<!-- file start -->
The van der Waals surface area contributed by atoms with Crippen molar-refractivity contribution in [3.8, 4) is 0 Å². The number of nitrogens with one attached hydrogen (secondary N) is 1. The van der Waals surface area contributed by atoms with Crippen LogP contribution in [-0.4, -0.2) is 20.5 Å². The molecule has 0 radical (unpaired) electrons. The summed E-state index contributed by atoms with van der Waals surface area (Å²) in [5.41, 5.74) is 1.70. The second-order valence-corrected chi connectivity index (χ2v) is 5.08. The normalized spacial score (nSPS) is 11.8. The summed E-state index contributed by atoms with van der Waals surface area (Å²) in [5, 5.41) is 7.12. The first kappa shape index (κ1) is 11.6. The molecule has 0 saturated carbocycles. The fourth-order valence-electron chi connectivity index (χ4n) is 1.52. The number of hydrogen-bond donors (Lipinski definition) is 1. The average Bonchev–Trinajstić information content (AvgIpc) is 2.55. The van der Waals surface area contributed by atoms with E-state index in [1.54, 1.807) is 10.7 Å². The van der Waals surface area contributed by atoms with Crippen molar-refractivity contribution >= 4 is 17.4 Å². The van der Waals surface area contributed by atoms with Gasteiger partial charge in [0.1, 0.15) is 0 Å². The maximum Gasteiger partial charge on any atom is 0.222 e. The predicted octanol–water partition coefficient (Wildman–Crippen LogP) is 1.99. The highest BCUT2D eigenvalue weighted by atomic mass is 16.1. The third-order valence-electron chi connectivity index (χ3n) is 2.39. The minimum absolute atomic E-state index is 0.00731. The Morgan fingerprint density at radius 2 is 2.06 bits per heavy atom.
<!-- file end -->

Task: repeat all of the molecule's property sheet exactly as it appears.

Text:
The van der Waals surface area contributed by atoms with Crippen molar-refractivity contribution in [3.8, 4) is 0 Å². The number of nitrogens with one attached hydrogen (secondary N) is 1. The van der Waals surface area contributed by atoms with Crippen LogP contribution in [-0.4, -0.2) is 20.5 Å². The molecule has 0 radical (unpaired) electrons. The summed E-state index contributed by atoms with van der Waals surface area (Å²) in [5.41, 5.74) is 1.70. The second-order valence-corrected chi connectivity index (χ2v) is 5.08. The normalized spacial score (nSPS) is 11.8. The summed E-state index contributed by atoms with van der Waals surface area (Å²) in [5, 5.41) is 7.12. The first kappa shape index (κ1) is 11.6. The molecule has 0 saturated carbocycles. The fourth-order valence-electron chi connectivity index (χ4n) is 1.52. The number of hydrogen-bond donors (Lipinski definition) is 1. The average Bonchev–Trinajstić information content (AvgIpc) is 2.55. The van der Waals surface area contributed by atoms with E-state index in [1.54, 1.807) is 10.7 Å². The van der Waals surface area contributed by atoms with Crippen molar-refractivity contribution >= 4 is 17.4 Å². The van der Waals surface area contributed by atoms with Gasteiger partial charge in [0.1, 0.15) is 0 Å². The maximum Gasteiger partial charge on any atom is 0.222 e. The predicted octanol–water partition coefficient (Wildman–Crippen LogP) is 1.99. The highest BCUT2D eigenvalue weighted by atomic mass is 16.1. The third-order valence-electron chi connectivity index (χ3n) is 2.39. The minimum absolute atomic E-state index is 0.00731. The Morgan fingerprint density at radius 2 is 2.06 bits per heavy atom.